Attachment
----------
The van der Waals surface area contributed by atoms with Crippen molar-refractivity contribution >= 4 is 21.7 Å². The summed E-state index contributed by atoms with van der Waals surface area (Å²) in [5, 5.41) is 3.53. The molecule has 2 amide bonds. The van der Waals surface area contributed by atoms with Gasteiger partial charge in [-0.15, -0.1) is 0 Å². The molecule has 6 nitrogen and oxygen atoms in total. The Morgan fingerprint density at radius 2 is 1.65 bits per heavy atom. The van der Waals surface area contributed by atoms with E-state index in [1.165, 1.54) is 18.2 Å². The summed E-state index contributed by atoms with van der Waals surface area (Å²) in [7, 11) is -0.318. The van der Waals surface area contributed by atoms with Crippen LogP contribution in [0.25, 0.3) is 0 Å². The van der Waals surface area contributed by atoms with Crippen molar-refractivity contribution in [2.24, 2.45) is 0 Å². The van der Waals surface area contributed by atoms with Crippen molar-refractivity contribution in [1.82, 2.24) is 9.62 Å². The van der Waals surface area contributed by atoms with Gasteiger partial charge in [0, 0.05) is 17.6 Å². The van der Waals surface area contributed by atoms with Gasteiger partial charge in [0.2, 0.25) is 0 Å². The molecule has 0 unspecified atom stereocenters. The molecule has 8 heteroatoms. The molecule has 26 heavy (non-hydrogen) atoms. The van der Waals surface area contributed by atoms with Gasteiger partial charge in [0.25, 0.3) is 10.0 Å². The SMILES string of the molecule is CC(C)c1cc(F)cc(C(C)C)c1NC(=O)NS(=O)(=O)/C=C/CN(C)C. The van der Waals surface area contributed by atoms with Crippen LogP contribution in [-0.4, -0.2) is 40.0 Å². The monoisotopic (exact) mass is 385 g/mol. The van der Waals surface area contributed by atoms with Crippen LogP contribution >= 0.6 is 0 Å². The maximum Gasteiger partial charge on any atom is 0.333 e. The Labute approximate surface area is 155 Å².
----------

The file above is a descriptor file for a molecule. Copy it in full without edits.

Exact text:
The van der Waals surface area contributed by atoms with Crippen molar-refractivity contribution >= 4 is 21.7 Å². The summed E-state index contributed by atoms with van der Waals surface area (Å²) in [5, 5.41) is 3.53. The molecule has 2 amide bonds. The van der Waals surface area contributed by atoms with Gasteiger partial charge in [-0.15, -0.1) is 0 Å². The molecule has 6 nitrogen and oxygen atoms in total. The Morgan fingerprint density at radius 2 is 1.65 bits per heavy atom. The van der Waals surface area contributed by atoms with E-state index in [1.165, 1.54) is 18.2 Å². The summed E-state index contributed by atoms with van der Waals surface area (Å²) in [7, 11) is -0.318. The van der Waals surface area contributed by atoms with Crippen LogP contribution in [0.25, 0.3) is 0 Å². The van der Waals surface area contributed by atoms with Crippen molar-refractivity contribution in [2.24, 2.45) is 0 Å². The van der Waals surface area contributed by atoms with Crippen molar-refractivity contribution in [1.82, 2.24) is 9.62 Å². The van der Waals surface area contributed by atoms with Gasteiger partial charge in [0, 0.05) is 17.6 Å². The van der Waals surface area contributed by atoms with Gasteiger partial charge in [0.2, 0.25) is 0 Å². The molecule has 0 unspecified atom stereocenters. The molecule has 8 heteroatoms. The molecule has 26 heavy (non-hydrogen) atoms. The van der Waals surface area contributed by atoms with Gasteiger partial charge in [0.25, 0.3) is 10.0 Å². The SMILES string of the molecule is CC(C)c1cc(F)cc(C(C)C)c1NC(=O)NS(=O)(=O)/C=C/CN(C)C. The van der Waals surface area contributed by atoms with Crippen LogP contribution in [-0.4, -0.2) is 40.0 Å². The monoisotopic (exact) mass is 385 g/mol. The van der Waals surface area contributed by atoms with Crippen LogP contribution >= 0.6 is 0 Å². The maximum Gasteiger partial charge on any atom is 0.333 e. The Labute approximate surface area is 155 Å².